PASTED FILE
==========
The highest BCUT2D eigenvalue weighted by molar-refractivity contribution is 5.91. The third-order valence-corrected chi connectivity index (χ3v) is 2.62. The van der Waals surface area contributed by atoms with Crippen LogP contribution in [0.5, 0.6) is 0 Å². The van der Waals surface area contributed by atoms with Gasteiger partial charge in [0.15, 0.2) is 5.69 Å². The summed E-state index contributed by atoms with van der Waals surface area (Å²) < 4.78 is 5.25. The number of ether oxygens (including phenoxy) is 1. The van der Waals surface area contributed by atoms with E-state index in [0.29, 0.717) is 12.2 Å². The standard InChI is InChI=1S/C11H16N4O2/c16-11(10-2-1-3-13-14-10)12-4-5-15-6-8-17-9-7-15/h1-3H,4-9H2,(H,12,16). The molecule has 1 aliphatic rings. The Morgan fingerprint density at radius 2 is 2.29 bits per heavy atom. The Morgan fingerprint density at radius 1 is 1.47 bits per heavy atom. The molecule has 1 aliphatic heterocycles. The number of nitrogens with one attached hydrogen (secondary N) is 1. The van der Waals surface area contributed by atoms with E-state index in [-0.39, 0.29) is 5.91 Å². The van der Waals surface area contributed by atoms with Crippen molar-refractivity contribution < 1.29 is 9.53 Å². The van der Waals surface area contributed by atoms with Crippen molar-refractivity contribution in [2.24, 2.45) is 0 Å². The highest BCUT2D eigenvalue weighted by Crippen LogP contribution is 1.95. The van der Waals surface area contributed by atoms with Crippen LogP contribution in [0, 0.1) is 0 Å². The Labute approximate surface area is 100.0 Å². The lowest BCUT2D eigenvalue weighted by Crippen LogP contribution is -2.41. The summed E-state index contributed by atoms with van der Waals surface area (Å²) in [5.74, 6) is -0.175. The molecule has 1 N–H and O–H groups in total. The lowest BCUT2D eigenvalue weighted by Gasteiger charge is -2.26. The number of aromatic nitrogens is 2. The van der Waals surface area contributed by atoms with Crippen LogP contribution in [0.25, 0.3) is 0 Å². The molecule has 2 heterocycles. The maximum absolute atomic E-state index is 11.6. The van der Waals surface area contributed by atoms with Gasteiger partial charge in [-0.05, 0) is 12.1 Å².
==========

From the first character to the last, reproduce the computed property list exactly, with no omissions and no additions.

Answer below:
The highest BCUT2D eigenvalue weighted by molar-refractivity contribution is 5.91. The third-order valence-corrected chi connectivity index (χ3v) is 2.62. The van der Waals surface area contributed by atoms with Crippen LogP contribution in [0.5, 0.6) is 0 Å². The van der Waals surface area contributed by atoms with Gasteiger partial charge in [0.15, 0.2) is 5.69 Å². The summed E-state index contributed by atoms with van der Waals surface area (Å²) < 4.78 is 5.25. The number of ether oxygens (including phenoxy) is 1. The van der Waals surface area contributed by atoms with E-state index in [0.29, 0.717) is 12.2 Å². The standard InChI is InChI=1S/C11H16N4O2/c16-11(10-2-1-3-13-14-10)12-4-5-15-6-8-17-9-7-15/h1-3H,4-9H2,(H,12,16). The molecule has 1 aliphatic rings. The Morgan fingerprint density at radius 2 is 2.29 bits per heavy atom. The Morgan fingerprint density at radius 1 is 1.47 bits per heavy atom. The molecule has 1 aliphatic heterocycles. The number of nitrogens with one attached hydrogen (secondary N) is 1. The van der Waals surface area contributed by atoms with E-state index in [-0.39, 0.29) is 5.91 Å². The van der Waals surface area contributed by atoms with Crippen molar-refractivity contribution < 1.29 is 9.53 Å². The van der Waals surface area contributed by atoms with Crippen molar-refractivity contribution in [2.24, 2.45) is 0 Å². The highest BCUT2D eigenvalue weighted by Crippen LogP contribution is 1.95. The van der Waals surface area contributed by atoms with Crippen LogP contribution in [0, 0.1) is 0 Å². The Labute approximate surface area is 100.0 Å². The lowest BCUT2D eigenvalue weighted by Crippen LogP contribution is -2.41. The summed E-state index contributed by atoms with van der Waals surface area (Å²) in [5.74, 6) is -0.175. The molecule has 1 N–H and O–H groups in total. The lowest BCUT2D eigenvalue weighted by Gasteiger charge is -2.26. The number of aromatic nitrogens is 2. The van der Waals surface area contributed by atoms with Crippen LogP contribution in [0.25, 0.3) is 0 Å². The molecule has 2 heterocycles. The maximum absolute atomic E-state index is 11.6. The van der Waals surface area contributed by atoms with Gasteiger partial charge in [-0.05, 0) is 12.1 Å².